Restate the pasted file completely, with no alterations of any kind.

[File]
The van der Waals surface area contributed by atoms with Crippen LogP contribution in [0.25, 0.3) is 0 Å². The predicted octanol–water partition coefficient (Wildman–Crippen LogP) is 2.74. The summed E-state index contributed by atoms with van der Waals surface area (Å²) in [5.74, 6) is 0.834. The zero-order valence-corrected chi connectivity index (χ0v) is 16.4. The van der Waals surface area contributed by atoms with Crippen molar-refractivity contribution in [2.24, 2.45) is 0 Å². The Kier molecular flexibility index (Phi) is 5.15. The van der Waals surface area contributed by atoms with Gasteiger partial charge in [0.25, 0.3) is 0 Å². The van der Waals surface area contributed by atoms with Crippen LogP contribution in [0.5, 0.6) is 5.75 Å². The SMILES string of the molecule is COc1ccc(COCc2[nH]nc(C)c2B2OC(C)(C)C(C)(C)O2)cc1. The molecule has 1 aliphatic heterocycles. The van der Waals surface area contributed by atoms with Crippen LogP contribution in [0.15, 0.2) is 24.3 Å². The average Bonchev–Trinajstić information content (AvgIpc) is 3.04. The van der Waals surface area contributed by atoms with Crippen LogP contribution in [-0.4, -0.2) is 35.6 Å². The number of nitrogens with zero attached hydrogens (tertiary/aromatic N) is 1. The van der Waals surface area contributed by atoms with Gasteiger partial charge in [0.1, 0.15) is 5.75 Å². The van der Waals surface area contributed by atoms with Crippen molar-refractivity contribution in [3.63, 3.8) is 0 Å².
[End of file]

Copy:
The van der Waals surface area contributed by atoms with Crippen LogP contribution in [0.25, 0.3) is 0 Å². The predicted octanol–water partition coefficient (Wildman–Crippen LogP) is 2.74. The summed E-state index contributed by atoms with van der Waals surface area (Å²) in [5.74, 6) is 0.834. The zero-order valence-corrected chi connectivity index (χ0v) is 16.4. The van der Waals surface area contributed by atoms with Crippen molar-refractivity contribution in [2.24, 2.45) is 0 Å². The Kier molecular flexibility index (Phi) is 5.15. The van der Waals surface area contributed by atoms with Gasteiger partial charge in [0.25, 0.3) is 0 Å². The van der Waals surface area contributed by atoms with Crippen LogP contribution in [0.5, 0.6) is 5.75 Å². The SMILES string of the molecule is COc1ccc(COCc2[nH]nc(C)c2B2OC(C)(C)C(C)(C)O2)cc1. The molecule has 1 aliphatic heterocycles. The van der Waals surface area contributed by atoms with Crippen LogP contribution in [0.15, 0.2) is 24.3 Å². The average Bonchev–Trinajstić information content (AvgIpc) is 3.04. The van der Waals surface area contributed by atoms with Crippen LogP contribution in [-0.4, -0.2) is 35.6 Å². The number of nitrogens with zero attached hydrogens (tertiary/aromatic N) is 1. The van der Waals surface area contributed by atoms with Gasteiger partial charge in [0.1, 0.15) is 5.75 Å². The van der Waals surface area contributed by atoms with Crippen molar-refractivity contribution in [3.63, 3.8) is 0 Å².